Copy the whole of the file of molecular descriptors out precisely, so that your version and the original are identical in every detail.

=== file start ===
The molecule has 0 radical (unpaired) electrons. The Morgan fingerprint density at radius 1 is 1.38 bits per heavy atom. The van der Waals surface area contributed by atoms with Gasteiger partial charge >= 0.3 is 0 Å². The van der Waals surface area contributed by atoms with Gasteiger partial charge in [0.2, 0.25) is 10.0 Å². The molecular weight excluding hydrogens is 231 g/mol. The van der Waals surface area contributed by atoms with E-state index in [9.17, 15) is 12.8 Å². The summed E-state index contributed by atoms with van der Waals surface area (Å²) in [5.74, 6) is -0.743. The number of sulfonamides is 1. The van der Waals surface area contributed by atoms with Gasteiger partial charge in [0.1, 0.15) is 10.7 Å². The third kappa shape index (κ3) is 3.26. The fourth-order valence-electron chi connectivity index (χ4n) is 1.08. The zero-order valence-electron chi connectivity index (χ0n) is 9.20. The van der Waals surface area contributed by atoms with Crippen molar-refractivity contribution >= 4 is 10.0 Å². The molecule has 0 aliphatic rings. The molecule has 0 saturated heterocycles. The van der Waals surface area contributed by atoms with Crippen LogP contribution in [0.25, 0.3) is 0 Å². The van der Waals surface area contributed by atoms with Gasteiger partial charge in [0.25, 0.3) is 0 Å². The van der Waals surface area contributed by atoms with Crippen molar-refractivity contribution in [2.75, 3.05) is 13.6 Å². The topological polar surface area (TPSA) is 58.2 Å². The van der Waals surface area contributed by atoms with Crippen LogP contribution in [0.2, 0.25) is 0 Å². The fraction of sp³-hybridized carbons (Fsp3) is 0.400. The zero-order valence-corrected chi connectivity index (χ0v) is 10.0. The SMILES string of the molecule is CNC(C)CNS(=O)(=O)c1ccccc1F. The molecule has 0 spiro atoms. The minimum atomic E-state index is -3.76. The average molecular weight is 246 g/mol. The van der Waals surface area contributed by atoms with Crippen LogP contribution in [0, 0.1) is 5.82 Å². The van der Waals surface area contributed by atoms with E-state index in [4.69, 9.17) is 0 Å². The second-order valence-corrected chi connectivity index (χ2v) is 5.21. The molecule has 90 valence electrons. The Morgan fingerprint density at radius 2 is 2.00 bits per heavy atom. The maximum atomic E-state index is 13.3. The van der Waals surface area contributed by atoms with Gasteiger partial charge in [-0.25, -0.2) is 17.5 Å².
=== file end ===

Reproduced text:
The molecule has 0 radical (unpaired) electrons. The Morgan fingerprint density at radius 1 is 1.38 bits per heavy atom. The van der Waals surface area contributed by atoms with Gasteiger partial charge >= 0.3 is 0 Å². The van der Waals surface area contributed by atoms with Gasteiger partial charge in [0.2, 0.25) is 10.0 Å². The molecular weight excluding hydrogens is 231 g/mol. The van der Waals surface area contributed by atoms with E-state index in [9.17, 15) is 12.8 Å². The summed E-state index contributed by atoms with van der Waals surface area (Å²) in [5.74, 6) is -0.743. The number of sulfonamides is 1. The van der Waals surface area contributed by atoms with Gasteiger partial charge in [0.1, 0.15) is 10.7 Å². The third kappa shape index (κ3) is 3.26. The fourth-order valence-electron chi connectivity index (χ4n) is 1.08. The zero-order valence-electron chi connectivity index (χ0n) is 9.20. The van der Waals surface area contributed by atoms with Crippen molar-refractivity contribution >= 4 is 10.0 Å². The molecule has 0 aliphatic rings. The molecule has 0 saturated heterocycles. The van der Waals surface area contributed by atoms with Crippen LogP contribution in [0.25, 0.3) is 0 Å². The van der Waals surface area contributed by atoms with Gasteiger partial charge in [0.25, 0.3) is 0 Å². The van der Waals surface area contributed by atoms with Crippen molar-refractivity contribution in [2.75, 3.05) is 13.6 Å². The topological polar surface area (TPSA) is 58.2 Å². The van der Waals surface area contributed by atoms with Crippen LogP contribution in [0.2, 0.25) is 0 Å². The fraction of sp³-hybridized carbons (Fsp3) is 0.400. The zero-order valence-corrected chi connectivity index (χ0v) is 10.0. The SMILES string of the molecule is CNC(C)CNS(=O)(=O)c1ccccc1F. The molecule has 0 spiro atoms. The minimum atomic E-state index is -3.76. The average molecular weight is 246 g/mol. The van der Waals surface area contributed by atoms with Crippen LogP contribution in [0, 0.1) is 5.82 Å². The van der Waals surface area contributed by atoms with E-state index in [4.69, 9.17) is 0 Å². The second-order valence-corrected chi connectivity index (χ2v) is 5.21. The molecule has 90 valence electrons. The Morgan fingerprint density at radius 2 is 2.00 bits per heavy atom. The maximum atomic E-state index is 13.3. The van der Waals surface area contributed by atoms with Gasteiger partial charge in [-0.25, -0.2) is 17.5 Å².